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Parenting Advice When You’re Having Twins (Part 1)

Fertility treatments like intrauterine insemination (IUI) and in vitro fertilization (IVF) can be an emotional roller coaster for couples who often experience multiple losses before they finally have success. That’s exactly what happened to Jane Nordell and her wife Erin Firestone. So when the couple learned their first IVF treatment resulted in twins, they were thrilled. The news enabled them to make financial adjustments early and line up the emotional and physical support they needed before the arrival of their twins.

Below, read part one of Nordell’s journey to becoming a mom to nine-month-olds Tate and Johanna.

Money matters

Nordell prides herself on being the chief financial officer (CFO) of their family. As soon as they got the news, she started budgeting and created a savings plan. She nailed down childcare right away by negotiating a three-day commitment with daycare, along with help from family. “I did the math on diapers and formula for twins and looked for things to cut from our budget,” Nordell says. “There’s very little you can control when you’re having multiples. Getting control of our finances helped.”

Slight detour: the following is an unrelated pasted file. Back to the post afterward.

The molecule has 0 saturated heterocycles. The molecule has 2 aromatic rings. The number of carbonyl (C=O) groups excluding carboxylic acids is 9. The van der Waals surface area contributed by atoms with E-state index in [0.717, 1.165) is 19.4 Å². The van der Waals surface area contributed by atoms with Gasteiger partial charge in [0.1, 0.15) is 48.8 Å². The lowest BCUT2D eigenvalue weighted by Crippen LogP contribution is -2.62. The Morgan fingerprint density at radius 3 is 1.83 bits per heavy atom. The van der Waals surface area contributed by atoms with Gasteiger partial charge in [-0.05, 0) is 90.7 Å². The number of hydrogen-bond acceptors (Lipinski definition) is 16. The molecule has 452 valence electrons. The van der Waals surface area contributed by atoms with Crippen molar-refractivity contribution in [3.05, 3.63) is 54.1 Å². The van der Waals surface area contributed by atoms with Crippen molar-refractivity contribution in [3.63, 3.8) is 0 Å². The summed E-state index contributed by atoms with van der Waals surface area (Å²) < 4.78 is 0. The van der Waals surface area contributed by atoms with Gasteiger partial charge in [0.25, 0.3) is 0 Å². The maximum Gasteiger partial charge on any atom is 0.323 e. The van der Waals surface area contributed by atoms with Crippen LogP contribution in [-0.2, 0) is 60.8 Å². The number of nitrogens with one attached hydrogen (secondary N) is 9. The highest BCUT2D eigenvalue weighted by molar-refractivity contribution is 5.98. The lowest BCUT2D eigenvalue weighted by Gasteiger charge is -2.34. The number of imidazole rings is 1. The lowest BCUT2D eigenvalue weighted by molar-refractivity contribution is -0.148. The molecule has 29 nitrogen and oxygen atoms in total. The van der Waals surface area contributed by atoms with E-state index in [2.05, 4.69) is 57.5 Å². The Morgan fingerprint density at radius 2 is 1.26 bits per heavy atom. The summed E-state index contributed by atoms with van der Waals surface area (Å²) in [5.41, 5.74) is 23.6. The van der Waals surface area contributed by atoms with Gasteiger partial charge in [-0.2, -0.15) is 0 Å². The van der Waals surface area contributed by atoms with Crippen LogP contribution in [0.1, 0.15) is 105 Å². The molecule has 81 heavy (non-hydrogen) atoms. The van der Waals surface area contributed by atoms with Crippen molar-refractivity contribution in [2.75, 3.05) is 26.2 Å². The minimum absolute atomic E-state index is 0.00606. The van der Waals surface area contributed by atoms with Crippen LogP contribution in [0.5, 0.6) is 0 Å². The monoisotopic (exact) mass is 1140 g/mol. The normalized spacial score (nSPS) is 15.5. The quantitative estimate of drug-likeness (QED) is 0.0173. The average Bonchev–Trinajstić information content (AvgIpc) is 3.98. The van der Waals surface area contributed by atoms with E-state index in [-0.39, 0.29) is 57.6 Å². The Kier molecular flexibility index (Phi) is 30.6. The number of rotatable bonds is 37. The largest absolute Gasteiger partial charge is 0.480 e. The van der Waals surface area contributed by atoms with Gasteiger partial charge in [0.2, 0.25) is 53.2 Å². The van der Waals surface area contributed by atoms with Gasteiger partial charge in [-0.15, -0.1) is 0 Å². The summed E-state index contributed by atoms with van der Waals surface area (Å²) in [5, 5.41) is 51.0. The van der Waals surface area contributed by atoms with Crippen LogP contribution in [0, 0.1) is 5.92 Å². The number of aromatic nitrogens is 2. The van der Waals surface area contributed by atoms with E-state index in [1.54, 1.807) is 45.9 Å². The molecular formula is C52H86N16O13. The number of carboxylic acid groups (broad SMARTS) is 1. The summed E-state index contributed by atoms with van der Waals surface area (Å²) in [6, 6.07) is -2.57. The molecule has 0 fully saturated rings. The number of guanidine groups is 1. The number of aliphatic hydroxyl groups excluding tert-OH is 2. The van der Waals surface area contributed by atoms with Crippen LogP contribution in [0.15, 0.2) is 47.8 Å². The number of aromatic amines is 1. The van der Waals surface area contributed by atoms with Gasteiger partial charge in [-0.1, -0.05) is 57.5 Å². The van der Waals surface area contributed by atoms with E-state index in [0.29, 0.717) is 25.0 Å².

Expect the unexpected

At 24 weeks, Nordell learned her baby girl wasn’t getting the nutrients she needed from the placenta. As the weeks went by, her baby’s growth slowed, then stalled, until she finally fell off the chart due to placenta insufficiency. At 29 weeks, Nordell took leave from work to go on bedrest. Physicians gave her two rounds of steroid injections to help accelerate lung development. “It was scary. Full bedrest was the only solution to increase blood flow to my little girl.” It worked. And at 34 weeks Nordell had a cesarean section.

Feeding assistance in the NICU

Remarkably, neither Tate (5 pounds, 12 ounces) nor Johanna (2 pounds, 15 ounces) needed to be on a ventilator to breathe – a common concern for premature babies. Yet both babies did require feeding assistance at Lehigh Valley Hospital–Cedar Crest’s level IV neonatal intensive care unit (NICU). Tate was discharged after just two weeks. Johanna needed more help to establish feeding skills and finally went home after four weeks.

The family visited Johanna as often as possible. On days they couldn’t, they watched their little girl on the NICU’s BabyCam. “Recovering from a C-section, pumping breast milk and caring for a newborn were all physically exhausting. Being able to see Johanna on BabyCam really helped.”

Next week, read part two of Nordell and Firestone’s journey and learn how the couple adjusted to life as a family of four.